“Still.” The Appalachian Mountains provide the backdrop of this quiet drama about a young hiker with a serious illness (Madeline Brewer) and the mysterious couple she meets in the remote wilderness. English actor Nick Blood (“Agents of SHIELD”) effectively plays a smoldering Southern moonshiner, although the more complex dynamic plays out between Brewer and Lydia Wilson as his wife. Writer/director Takashi Doscher establishes himself as a talent worth watching as he crafts an accomplished, surprising tale that suggests “Rectify” showrunner Ray McKinnon tackling a twisty premise worthy of “Lost” in its heyday. (2:45 p.m. April 21, Rich Auditorium, Woodruff Arts Center)

“306 Hollywood.” Sibling documentarians Elan and Jonathan Bogarin provide a quirky, loving portrait of their deceased grandmother Annette and her New Jersey home at 306 Hollywood Ave. In interviews from ages 83-93, Annette comes across as earthy, instantly familiar and a bit ordinary, but the filmmakers take an archaeological approach to her life, home and possessions before putting the house for sale. Interviews with archivists, funeral directors, librarians and a fashion conservator offer fascinating perspectives on literally the artifacts of human lives. At times, the documentary is too twee by half, with meticulous but cutesy framing of its subjects (reminiscent of Wes Anderson), but it nevertheless offers a fresh and thoughtful perspective on what we leave behind. (4:45 p.m. April 22, Plaza Theatre)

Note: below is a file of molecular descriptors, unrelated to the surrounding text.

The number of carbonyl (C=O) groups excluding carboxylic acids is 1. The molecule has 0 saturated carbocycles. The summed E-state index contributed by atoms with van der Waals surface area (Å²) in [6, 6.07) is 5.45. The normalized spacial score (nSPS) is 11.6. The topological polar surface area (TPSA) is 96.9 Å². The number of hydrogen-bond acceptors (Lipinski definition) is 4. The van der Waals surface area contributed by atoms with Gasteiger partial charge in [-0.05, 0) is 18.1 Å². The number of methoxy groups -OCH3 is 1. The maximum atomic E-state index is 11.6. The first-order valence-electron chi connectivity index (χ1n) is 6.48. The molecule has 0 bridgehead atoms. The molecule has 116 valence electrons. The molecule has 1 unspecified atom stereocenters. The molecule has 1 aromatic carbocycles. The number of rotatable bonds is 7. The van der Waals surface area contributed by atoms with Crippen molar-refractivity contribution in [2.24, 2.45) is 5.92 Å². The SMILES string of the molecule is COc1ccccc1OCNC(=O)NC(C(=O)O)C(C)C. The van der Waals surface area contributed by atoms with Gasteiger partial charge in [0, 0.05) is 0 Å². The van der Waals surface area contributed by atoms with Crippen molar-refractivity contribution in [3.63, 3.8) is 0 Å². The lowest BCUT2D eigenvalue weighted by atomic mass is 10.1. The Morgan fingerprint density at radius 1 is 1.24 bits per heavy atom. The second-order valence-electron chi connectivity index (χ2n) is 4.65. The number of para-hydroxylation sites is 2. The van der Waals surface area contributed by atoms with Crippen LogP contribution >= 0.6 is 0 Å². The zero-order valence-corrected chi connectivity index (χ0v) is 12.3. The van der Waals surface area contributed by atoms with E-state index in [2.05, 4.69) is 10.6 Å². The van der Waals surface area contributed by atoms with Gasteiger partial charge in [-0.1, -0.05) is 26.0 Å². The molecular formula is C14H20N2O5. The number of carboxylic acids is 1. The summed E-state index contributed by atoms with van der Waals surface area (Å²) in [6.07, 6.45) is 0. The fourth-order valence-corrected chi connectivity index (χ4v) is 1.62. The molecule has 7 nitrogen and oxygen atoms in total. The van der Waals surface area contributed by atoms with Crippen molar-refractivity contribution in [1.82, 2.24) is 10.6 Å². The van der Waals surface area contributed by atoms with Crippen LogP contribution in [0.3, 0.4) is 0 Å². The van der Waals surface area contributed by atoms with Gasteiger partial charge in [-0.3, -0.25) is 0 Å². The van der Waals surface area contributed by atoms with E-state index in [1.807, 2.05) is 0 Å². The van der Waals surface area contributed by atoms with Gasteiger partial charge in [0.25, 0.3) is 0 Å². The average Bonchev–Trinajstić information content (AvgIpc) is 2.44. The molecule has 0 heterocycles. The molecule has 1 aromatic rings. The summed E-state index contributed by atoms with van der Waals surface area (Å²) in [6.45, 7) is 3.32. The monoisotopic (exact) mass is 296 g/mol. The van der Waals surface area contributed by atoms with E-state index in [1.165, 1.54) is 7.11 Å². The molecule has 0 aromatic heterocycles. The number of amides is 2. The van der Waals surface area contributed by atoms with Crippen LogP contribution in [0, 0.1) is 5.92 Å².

Atlanta Film Festival

April 13-22. Plaza Theatre, 1049 Ponce de Leon Ave., Atlanta; Woodruff Arts Center, Rich Auditorium, 1280 Peachtree St. NE, Atlanta; Dad’s Garage Theatre, 569 Ezzard St. SE, Atlanta; Fernbank Museum of Natural History, 767 Clifton Road, Atlanta, and other locations. $10 in advance, $12 at the door, for general admission tickets. 470-296-0170, atlantafilmfestival.com.